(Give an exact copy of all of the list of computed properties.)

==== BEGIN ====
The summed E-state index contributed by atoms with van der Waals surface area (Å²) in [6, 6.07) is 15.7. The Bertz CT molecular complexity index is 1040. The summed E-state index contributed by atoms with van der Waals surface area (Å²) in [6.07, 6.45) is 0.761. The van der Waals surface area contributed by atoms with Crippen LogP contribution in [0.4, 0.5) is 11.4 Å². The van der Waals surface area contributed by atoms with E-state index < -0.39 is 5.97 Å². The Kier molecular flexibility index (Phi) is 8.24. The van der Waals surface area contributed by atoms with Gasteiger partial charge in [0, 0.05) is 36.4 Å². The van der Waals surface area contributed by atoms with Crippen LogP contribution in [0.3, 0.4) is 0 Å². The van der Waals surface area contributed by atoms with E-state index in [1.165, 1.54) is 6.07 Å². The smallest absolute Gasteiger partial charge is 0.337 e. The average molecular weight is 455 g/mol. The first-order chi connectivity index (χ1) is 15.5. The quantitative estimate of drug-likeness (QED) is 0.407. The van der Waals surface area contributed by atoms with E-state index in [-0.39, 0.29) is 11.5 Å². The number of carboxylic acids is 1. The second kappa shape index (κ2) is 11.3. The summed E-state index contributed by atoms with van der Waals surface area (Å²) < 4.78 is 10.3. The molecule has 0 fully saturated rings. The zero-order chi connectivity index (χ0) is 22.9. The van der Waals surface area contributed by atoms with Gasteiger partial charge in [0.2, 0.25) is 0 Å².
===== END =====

The summed E-state index contributed by atoms with van der Waals surface area (Å²) in [6, 6.07) is 15.7. The Bertz CT molecular complexity index is 1040. The summed E-state index contributed by atoms with van der Waals surface area (Å²) in [6.07, 6.45) is 0.761. The van der Waals surface area contributed by atoms with Crippen LogP contribution in [0.4, 0.5) is 11.4 Å². The van der Waals surface area contributed by atoms with E-state index < -0.39 is 5.97 Å². The Kier molecular flexibility index (Phi) is 8.24. The van der Waals surface area contributed by atoms with Gasteiger partial charge in [0, 0.05) is 36.4 Å². The van der Waals surface area contributed by atoms with Crippen LogP contribution in [0.3, 0.4) is 0 Å². The van der Waals surface area contributed by atoms with E-state index in [1.165, 1.54) is 6.07 Å². The smallest absolute Gasteiger partial charge is 0.337 e. The average molecular weight is 455 g/mol. The first-order chi connectivity index (χ1) is 15.5. The quantitative estimate of drug-likeness (QED) is 0.407. The van der Waals surface area contributed by atoms with E-state index in [-0.39, 0.29) is 11.5 Å². The number of carboxylic acids is 1. The second kappa shape index (κ2) is 11.3. The summed E-state index contributed by atoms with van der Waals surface area (Å²) < 4.78 is 10.3. The molecule has 0 fully saturated rings. The zero-order chi connectivity index (χ0) is 22.9. The van der Waals surface area contributed by atoms with Gasteiger partial charge in [0.2, 0.25) is 0 Å².